can I flat-out refuse to do a project?

A reader writes:

I’ve been away from office life for a while, so I’m not sure if this is a problem of me not understanding the hierarchy or what. Here’s the issue:

I work in a field that is heavily deadline-based — think government contracting and you’ll be in the right ballpark. Once in a blue moon, a contract comes across our desk that has no deadline.

At my new office, we’ve had one of these pending since… before I started. Every few months, my boss hauls it out, demands impossible amounts of work in lightning turnaround times, and changes their mind constantly about what they want. Then, right when we’re about to execute it, they drop the whole thing entirely and refuse to move forward on it.

Now we’re downsizing, and my team is about to be very small. I finally told my supervisor that I can’t work on this project again, period. My supervisor told me that I will, period. I said that I didn’t have time and that our boss would have to do it, which my supervisor said they’d bring up, but I don’t have confidence anything will change.

How do I get out of this Groundhog Day? I’m great at my work and have excellent numbers, so I’m frustrated that the rolling deadline is always an excuse to drop work on me with no warning, but never a reason to listen to me about department planning. Can I just look my boss in the eye and say, “No, I’m not doing that project anymore”?

Some people can. Most people can’t.

If you’re very senior and/or highly valued, and you have a ton of internal political capital that you’re willing to spend, you might be able to refuse. It will use up a lot of capital, though, so you’d want to be confident you won’t want that capital for other things in the next year-ish.

Plus, if you can do this at all, you can only do it once — so you’d want to be confident that this is the hill you want to die on, and not a different conflict that might come up in the future.

And even if you are in a position to refuse, you wouldn’t do it with a flat “No, I won’t.” You’d need to have a conversation where you explain your concerns and why you feel strongly. Otherwise you’ll look like you have some significant misunderstandings about how employment works.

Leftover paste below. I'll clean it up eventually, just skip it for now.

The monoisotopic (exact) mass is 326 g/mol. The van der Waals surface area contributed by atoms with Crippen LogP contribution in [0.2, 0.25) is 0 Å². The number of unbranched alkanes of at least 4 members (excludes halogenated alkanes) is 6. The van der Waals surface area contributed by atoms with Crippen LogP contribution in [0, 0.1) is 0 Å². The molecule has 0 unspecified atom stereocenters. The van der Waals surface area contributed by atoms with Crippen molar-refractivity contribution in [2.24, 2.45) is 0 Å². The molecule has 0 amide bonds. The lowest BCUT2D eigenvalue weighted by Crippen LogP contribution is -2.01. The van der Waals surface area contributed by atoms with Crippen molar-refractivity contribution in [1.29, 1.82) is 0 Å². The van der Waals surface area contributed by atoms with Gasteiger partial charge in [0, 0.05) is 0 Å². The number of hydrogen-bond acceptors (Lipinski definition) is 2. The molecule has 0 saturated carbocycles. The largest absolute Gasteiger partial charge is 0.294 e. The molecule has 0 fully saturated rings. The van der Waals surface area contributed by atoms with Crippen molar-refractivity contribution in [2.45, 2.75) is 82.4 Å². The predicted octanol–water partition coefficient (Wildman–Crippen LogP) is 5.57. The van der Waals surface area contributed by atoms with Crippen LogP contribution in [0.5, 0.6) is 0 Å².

But if you have any doubt about whether “highly valued and a ton of internal capital to spend” applies to you, err on the side of assuming it doesn’t — because you can get fired if you’re wrong. (That’s especially true when your team appears to be having layoffs!)

You have other options here, though:

* You can decline to keep working awful hours each time your boss remembers this project. When it’s asked of you, you can say, “I’m able to do X and Y in that amount of time but not Z” and all the other strategies for unreasonable workloads here.

* You can talk to your boss about the fact that this keeps happening and the impact it’s having on you and your work, and ask to figure out ways to prevent it from continually unfolding in the same way.

* You can emotionally disengage. Yes, it’s frustrating that your boss keeps going through the same cycle with this project and won’t listen to you about planning better, but what if you decided that’s not your problem? Obviously it impacts you if you’re suddenly expected to work long hours unnecessarily, but if you push back on that per the first suggestion above, then what if after that you decided that you’re paid your salary either way and if they want to pay you to waste time on this exercise over and over (without lengthening your work hours), then so be it? There’s a point where having to do a lot of that sort of mental positioning can impact your overall fulfillment in your job, and if that happens then you’d need to decide whether you care to stay, knowing these are the terms — but a lot of people find that by emotionally disengaging, that point gets a lot further off.

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